July 3, 2013
Jimmy A. Noriega, assistant professor of theater and dance at The College of Wooster, received the Elliott Hayes Award for Outstanding Achievement in Dramaturgy last month in Vancouver, Canada.
WOOSTER, Ohio — Jimmy A. Noriega, assistant professor of theater and dance at The College of Wooster, received the Elliott Hayes Award for Outstanding Achievement in Dramaturgy at the 2013 Literary Managers and Dramaturgs of the Americas (LMDA) Conference last week in Vancouver, Canada. Noriega was chosen for his work on the development and production of Elaine Romero’s “Mother of Exiles” at Cornell University’s Department of Performing and Media Arts this past year. He was invited to join the production team because of his expertise in Latina/o theatre and his knowledge of immigration and border issues.
"It is an honor to receive this award from the LMDA,” said Noriega. “I am so grateful for the recognition. The work that I do on and off campus is very important to me, especially when it comes to expanding and promoting the work of Latina/o theatre artists. Working with Elaine Romero on the development of her new play was such a pleasure."
The LMDA Prize in Dramaturgy recognizes exemplary contributions by dramaturgs to the conception, development, and production of theatre or to educational projects in dramaturgy. Noriega worked with Romero and Director Melanie Dreyer-Lude to facilitate the creation of the production, which dealt with the story of Ivy League educated teacher Magda Andrews and her troubled classroom on the Arizona/Mexico border. The play explores the issues of immigration and gun control through the experience of life in a zone where politics, history, and democracy intersect in violent ways, often at the expense of those who are most vulnerable. The scope of this project took Noriega and his collaborators to schools, historical sites, shantytowns, and government buildings in several border towns of Arizona and Mexico, as well as to immigrant communities in Missouri and Germany.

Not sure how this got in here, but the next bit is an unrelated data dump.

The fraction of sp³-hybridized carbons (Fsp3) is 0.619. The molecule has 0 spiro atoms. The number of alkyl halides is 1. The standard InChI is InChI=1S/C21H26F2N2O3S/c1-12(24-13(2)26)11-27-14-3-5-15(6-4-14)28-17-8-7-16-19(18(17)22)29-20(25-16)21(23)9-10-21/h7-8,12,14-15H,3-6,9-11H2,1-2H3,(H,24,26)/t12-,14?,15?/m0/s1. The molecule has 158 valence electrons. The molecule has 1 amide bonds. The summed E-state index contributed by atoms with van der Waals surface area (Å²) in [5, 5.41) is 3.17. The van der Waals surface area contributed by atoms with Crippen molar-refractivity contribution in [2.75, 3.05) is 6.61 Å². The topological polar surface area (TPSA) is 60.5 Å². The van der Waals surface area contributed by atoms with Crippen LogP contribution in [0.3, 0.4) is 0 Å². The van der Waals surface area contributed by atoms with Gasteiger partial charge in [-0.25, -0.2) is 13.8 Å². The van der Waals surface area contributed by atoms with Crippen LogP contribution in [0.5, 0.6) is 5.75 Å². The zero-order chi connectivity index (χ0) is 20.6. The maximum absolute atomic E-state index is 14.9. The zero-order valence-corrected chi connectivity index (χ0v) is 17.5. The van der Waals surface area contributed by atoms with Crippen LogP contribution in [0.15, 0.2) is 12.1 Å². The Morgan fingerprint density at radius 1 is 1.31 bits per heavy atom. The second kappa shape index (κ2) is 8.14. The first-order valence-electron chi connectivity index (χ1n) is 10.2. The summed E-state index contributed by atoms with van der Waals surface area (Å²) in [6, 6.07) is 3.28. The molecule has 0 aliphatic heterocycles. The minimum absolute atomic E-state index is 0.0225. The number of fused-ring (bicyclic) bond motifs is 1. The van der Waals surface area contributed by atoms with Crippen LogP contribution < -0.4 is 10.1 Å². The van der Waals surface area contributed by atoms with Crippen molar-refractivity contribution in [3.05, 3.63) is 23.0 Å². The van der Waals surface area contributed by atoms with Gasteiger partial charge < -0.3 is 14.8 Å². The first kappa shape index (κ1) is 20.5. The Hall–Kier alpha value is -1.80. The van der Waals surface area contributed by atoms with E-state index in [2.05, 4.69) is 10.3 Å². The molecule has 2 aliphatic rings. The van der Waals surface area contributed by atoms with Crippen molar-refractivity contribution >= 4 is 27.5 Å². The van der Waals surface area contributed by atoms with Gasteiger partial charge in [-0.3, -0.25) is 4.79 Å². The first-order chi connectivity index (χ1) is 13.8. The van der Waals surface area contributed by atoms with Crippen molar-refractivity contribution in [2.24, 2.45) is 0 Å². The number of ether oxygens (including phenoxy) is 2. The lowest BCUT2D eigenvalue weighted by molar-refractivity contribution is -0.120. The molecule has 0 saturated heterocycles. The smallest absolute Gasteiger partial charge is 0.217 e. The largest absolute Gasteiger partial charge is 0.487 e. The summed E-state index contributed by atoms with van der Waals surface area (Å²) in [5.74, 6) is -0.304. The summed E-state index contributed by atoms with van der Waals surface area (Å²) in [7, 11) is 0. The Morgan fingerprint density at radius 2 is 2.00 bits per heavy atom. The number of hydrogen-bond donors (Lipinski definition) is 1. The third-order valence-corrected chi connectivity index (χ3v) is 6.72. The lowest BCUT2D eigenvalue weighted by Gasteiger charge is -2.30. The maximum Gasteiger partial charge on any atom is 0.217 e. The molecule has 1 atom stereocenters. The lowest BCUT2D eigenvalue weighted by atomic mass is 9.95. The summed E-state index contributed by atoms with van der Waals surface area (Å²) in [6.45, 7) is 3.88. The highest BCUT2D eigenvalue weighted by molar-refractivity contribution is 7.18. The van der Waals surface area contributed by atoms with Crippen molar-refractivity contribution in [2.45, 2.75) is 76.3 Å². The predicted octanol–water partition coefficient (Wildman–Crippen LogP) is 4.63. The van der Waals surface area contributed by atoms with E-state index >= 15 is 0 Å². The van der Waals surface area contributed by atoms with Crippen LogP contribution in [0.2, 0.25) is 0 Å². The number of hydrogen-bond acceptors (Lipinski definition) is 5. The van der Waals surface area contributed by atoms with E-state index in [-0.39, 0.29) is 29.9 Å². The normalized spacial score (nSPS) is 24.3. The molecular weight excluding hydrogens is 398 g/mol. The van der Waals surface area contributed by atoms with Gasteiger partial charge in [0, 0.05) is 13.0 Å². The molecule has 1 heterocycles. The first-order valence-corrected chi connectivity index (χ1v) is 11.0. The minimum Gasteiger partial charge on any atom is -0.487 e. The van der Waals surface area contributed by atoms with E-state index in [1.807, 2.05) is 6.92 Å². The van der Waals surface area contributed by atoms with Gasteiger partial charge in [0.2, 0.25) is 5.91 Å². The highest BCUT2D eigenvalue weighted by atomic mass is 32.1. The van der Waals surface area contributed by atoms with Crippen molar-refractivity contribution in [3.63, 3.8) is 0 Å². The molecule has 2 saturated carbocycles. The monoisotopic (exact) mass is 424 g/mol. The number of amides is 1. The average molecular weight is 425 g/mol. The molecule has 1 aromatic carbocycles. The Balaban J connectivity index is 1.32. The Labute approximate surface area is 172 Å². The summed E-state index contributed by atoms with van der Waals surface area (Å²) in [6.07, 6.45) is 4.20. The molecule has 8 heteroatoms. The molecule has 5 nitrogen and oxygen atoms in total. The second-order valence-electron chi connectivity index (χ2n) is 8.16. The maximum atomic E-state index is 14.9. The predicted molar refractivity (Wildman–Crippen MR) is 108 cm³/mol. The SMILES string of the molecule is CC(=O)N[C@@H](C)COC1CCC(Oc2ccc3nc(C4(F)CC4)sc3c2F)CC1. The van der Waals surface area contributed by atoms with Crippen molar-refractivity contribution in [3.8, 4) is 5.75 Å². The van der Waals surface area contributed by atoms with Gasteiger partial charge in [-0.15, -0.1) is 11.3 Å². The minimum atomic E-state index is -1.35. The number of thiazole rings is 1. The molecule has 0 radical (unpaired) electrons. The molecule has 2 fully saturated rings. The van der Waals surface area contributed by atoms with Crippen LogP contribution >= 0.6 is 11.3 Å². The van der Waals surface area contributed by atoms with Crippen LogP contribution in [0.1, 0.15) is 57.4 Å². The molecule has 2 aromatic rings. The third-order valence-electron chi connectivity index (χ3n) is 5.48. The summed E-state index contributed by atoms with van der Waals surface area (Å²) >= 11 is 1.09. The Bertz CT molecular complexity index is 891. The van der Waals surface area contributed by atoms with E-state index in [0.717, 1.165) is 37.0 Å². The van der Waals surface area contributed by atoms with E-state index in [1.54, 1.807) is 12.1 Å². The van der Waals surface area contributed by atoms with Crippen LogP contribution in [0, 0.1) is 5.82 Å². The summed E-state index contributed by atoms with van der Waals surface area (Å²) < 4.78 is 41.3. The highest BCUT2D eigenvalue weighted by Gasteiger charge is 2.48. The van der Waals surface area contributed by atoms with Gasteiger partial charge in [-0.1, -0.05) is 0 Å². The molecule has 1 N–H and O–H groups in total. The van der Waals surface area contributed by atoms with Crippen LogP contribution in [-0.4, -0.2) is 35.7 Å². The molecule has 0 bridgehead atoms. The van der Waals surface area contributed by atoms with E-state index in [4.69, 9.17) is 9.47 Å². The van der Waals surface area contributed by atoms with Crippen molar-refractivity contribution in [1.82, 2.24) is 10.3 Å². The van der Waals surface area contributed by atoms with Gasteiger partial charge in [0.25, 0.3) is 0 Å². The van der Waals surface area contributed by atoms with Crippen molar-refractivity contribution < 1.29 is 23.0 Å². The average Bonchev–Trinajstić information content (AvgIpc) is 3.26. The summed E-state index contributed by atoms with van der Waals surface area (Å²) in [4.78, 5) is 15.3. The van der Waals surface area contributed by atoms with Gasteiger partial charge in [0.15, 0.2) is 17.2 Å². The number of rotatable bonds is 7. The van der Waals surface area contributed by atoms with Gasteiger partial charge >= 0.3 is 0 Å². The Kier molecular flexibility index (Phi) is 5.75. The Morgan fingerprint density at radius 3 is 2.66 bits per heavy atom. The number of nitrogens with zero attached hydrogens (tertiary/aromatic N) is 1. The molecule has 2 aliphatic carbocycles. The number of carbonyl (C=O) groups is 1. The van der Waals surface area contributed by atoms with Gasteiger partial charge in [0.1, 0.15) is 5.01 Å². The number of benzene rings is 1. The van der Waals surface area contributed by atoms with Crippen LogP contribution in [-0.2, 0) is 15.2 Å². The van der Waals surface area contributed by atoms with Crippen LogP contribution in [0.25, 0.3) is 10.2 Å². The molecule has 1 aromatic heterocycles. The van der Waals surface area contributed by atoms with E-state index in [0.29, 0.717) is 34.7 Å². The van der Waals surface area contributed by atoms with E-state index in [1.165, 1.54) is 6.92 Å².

“Jimmy has brought dramaturgy, cultural knowledge, and heart to this deeply complex project about gun violence in Southern Arizona,” said Romero. “[He has brought] not only a keen sense of Latino theatre history and my work in particular, but also first-hand knowledge of life on the border. As a kid growing up in Douglas, Ariz., Jimmy crossed the border every day and knows the stories of those who live in that part of the world. [He] has been an integral part of the project from the beginning…. [and his] dramaturgy has been key in keeping the project flexible in what might appear to be a convoluted collaboration.”
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